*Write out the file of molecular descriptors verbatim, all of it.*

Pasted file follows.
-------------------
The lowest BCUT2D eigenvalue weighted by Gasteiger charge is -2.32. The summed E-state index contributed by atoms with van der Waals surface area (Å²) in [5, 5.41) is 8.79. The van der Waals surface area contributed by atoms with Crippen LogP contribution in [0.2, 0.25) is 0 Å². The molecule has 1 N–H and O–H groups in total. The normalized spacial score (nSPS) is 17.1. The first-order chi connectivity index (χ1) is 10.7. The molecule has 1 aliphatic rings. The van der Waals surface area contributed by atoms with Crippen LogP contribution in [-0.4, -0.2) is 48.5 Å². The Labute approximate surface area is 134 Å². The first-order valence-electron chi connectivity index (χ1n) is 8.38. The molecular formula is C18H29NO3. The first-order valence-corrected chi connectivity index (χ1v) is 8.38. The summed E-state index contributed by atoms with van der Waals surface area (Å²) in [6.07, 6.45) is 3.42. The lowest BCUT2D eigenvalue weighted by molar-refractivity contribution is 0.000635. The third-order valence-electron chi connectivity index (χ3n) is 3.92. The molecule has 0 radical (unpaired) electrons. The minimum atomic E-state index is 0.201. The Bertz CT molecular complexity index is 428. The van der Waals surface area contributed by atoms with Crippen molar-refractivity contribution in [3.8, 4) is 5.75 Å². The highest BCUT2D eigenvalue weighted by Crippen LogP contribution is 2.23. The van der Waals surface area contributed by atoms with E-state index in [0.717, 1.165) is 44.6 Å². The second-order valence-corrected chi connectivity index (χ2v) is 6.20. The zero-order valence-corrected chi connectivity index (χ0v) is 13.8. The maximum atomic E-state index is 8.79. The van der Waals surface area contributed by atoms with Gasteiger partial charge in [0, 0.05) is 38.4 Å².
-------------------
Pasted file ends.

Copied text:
The lowest BCUT2D eigenvalue weighted by Gasteiger charge is -2.32. The summed E-state index contributed by atoms with van der Waals surface area (Å²) in [5, 5.41) is 8.79. The van der Waals surface area contributed by atoms with Crippen LogP contribution in [0.2, 0.25) is 0 Å². The molecule has 1 N–H and O–H groups in total. The normalized spacial score (nSPS) is 17.1. The first-order chi connectivity index (χ1) is 10.7. The molecule has 1 aliphatic rings. The van der Waals surface area contributed by atoms with Crippen LogP contribution in [-0.4, -0.2) is 48.5 Å². The Labute approximate surface area is 134 Å². The first-order valence-electron chi connectivity index (χ1n) is 8.38. The molecular formula is C18H29NO3. The first-order valence-corrected chi connectivity index (χ1v) is 8.38. The summed E-state index contributed by atoms with van der Waals surface area (Å²) in [6.07, 6.45) is 3.42. The lowest BCUT2D eigenvalue weighted by molar-refractivity contribution is 0.000635. The third-order valence-electron chi connectivity index (χ3n) is 3.92. The molecule has 0 radical (unpaired) electrons. The minimum atomic E-state index is 0.201. The Bertz CT molecular complexity index is 428. The van der Waals surface area contributed by atoms with Crippen molar-refractivity contribution in [3.8, 4) is 5.75 Å². The highest BCUT2D eigenvalue weighted by Crippen LogP contribution is 2.23. The van der Waals surface area contributed by atoms with E-state index in [0.717, 1.165) is 44.6 Å². The second-order valence-corrected chi connectivity index (χ2v) is 6.20. The zero-order valence-corrected chi connectivity index (χ0v) is 13.8. The maximum atomic E-state index is 8.79. The van der Waals surface area contributed by atoms with Gasteiger partial charge in [0, 0.05) is 38.4 Å².